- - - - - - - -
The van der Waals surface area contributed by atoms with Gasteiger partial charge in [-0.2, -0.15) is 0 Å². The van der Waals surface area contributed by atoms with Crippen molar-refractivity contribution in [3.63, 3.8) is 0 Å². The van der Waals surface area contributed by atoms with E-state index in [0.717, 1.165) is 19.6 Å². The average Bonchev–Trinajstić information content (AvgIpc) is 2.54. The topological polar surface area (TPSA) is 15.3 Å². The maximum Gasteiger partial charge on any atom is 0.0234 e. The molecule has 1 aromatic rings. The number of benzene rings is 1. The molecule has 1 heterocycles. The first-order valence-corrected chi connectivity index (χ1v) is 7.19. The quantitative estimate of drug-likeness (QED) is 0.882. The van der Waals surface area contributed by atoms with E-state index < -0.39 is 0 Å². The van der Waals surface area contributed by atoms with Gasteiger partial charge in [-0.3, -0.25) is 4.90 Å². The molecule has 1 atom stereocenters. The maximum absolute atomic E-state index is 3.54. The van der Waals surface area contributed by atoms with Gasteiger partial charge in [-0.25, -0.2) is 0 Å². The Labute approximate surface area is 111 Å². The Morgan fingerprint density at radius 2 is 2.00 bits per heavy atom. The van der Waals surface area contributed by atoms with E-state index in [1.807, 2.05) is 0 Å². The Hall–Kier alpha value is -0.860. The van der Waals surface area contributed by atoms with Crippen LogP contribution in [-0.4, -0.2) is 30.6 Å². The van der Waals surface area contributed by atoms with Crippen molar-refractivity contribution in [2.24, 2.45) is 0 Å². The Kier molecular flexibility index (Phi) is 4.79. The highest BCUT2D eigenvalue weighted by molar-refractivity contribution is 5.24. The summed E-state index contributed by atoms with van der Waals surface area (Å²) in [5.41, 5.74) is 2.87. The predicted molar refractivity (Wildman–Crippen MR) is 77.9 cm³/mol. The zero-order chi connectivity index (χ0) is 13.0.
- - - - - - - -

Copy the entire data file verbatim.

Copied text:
The van der Waals surface area contributed by atoms with Gasteiger partial charge in [-0.2, -0.15) is 0 Å². The van der Waals surface area contributed by atoms with Crippen molar-refractivity contribution in [3.63, 3.8) is 0 Å². The van der Waals surface area contributed by atoms with E-state index in [0.717, 1.165) is 19.6 Å². The average Bonchev–Trinajstić information content (AvgIpc) is 2.54. The topological polar surface area (TPSA) is 15.3 Å². The maximum Gasteiger partial charge on any atom is 0.0234 e. The molecule has 1 aromatic rings. The number of benzene rings is 1. The molecule has 1 heterocycles. The first-order valence-corrected chi connectivity index (χ1v) is 7.19. The quantitative estimate of drug-likeness (QED) is 0.882. The van der Waals surface area contributed by atoms with E-state index < -0.39 is 0 Å². The van der Waals surface area contributed by atoms with Gasteiger partial charge in [-0.3, -0.25) is 4.90 Å². The molecule has 1 atom stereocenters. The maximum absolute atomic E-state index is 3.54. The van der Waals surface area contributed by atoms with Gasteiger partial charge in [-0.25, -0.2) is 0 Å². The Labute approximate surface area is 111 Å². The Morgan fingerprint density at radius 2 is 2.00 bits per heavy atom. The van der Waals surface area contributed by atoms with E-state index in [1.807, 2.05) is 0 Å². The Hall–Kier alpha value is -0.860. The van der Waals surface area contributed by atoms with Crippen LogP contribution in [-0.4, -0.2) is 30.6 Å². The van der Waals surface area contributed by atoms with Crippen molar-refractivity contribution in [2.24, 2.45) is 0 Å². The Kier molecular flexibility index (Phi) is 4.79. The highest BCUT2D eigenvalue weighted by molar-refractivity contribution is 5.24. The summed E-state index contributed by atoms with van der Waals surface area (Å²) in [5.41, 5.74) is 2.87. The predicted molar refractivity (Wildman–Crippen MR) is 77.9 cm³/mol. The zero-order chi connectivity index (χ0) is 13.0.